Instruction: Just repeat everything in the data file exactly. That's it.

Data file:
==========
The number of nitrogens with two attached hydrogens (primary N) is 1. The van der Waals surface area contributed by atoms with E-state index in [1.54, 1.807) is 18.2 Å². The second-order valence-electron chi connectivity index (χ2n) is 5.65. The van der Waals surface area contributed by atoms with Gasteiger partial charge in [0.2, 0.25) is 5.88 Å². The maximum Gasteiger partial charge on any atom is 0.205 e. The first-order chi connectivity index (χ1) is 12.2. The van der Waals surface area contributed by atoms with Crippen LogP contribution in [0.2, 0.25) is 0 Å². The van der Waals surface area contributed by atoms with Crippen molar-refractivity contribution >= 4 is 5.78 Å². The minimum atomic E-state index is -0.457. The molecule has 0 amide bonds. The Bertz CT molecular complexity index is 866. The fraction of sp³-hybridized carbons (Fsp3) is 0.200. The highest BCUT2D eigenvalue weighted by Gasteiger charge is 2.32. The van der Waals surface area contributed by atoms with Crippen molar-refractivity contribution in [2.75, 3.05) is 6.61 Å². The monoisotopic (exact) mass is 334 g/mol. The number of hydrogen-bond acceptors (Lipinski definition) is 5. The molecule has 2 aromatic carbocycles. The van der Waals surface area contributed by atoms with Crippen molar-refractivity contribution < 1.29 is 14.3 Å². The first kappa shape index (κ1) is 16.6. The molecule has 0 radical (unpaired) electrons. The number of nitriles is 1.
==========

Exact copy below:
The number of nitrogens with two attached hydrogens (primary N) is 1. The van der Waals surface area contributed by atoms with E-state index in [1.54, 1.807) is 18.2 Å². The second-order valence-electron chi connectivity index (χ2n) is 5.65. The van der Waals surface area contributed by atoms with Gasteiger partial charge in [0.2, 0.25) is 5.88 Å². The maximum Gasteiger partial charge on any atom is 0.205 e. The first-order chi connectivity index (χ1) is 12.2. The van der Waals surface area contributed by atoms with Crippen LogP contribution in [0.2, 0.25) is 0 Å². The van der Waals surface area contributed by atoms with Crippen molar-refractivity contribution >= 4 is 5.78 Å². The minimum atomic E-state index is -0.457. The molecule has 0 amide bonds. The Bertz CT molecular complexity index is 866. The fraction of sp³-hybridized carbons (Fsp3) is 0.200. The highest BCUT2D eigenvalue weighted by Gasteiger charge is 2.32. The van der Waals surface area contributed by atoms with Crippen molar-refractivity contribution in [2.75, 3.05) is 6.61 Å². The monoisotopic (exact) mass is 334 g/mol. The number of hydrogen-bond acceptors (Lipinski definition) is 5. The molecule has 2 aromatic carbocycles. The van der Waals surface area contributed by atoms with Crippen molar-refractivity contribution < 1.29 is 14.3 Å². The first kappa shape index (κ1) is 16.6. The molecule has 0 radical (unpaired) electrons. The number of nitriles is 1.